I waited until today to see Shepard Fairey's "May Day" so that I could avoid crowds and focus on the art. (Even today, a few days after the opening, there was a steady stream of visitors both inside and outside Deitch.) Anyway, the exhibit was breathtaking. Conceptually and aesthetically, it was Fairey's greatest achievement. And as much as I liked his solo retrospective at the Institute of Contemporary Art in Boston last year, it was nowhere as impressive as "May Day." Here he captures the radical spirit that creates change -- in every realm of our lives. The exhibit also embodies the spirit of street art -- as I like to think of it -- as a revolutionary force. And what a way for Deitch to go out! "May Day" continues through May 29th at 18 Wooster Street.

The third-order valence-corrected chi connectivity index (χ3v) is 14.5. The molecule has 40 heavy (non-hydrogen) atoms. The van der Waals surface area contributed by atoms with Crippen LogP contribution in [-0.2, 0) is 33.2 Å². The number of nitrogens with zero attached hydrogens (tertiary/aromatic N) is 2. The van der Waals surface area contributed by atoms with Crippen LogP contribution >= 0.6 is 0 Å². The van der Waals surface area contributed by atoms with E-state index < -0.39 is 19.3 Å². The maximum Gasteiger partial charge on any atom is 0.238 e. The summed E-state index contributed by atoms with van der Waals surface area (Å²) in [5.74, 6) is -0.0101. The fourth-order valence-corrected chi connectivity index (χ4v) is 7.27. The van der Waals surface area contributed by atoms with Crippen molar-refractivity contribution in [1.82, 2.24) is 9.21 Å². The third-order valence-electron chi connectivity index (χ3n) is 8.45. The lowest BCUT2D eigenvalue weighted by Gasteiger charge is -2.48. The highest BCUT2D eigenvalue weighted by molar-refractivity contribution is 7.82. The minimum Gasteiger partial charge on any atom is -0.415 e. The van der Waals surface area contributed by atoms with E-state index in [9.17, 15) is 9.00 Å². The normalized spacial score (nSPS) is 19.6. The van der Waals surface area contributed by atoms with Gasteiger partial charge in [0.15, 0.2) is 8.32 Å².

Educator, writer and curator. Poetry Teacher of the Year, 1988, awarded by Poets House and NYC Board of Education. I co-authored three books back in the 90's -- two of which were cited as best Books for the Teen Age by the New York Public Library. (The Place I Call Home: Voices and Faces of Homeless Teens and Jerusalem Mosaic: Young Voices from the Holy City.) Both books have also been cited by the Library of Congress for their "strong and honest voice of the young adult." I also authored A to Z : The Book of Rap & Hip Hop Slang -- with entries that have since been cited by dozens of dictionaries.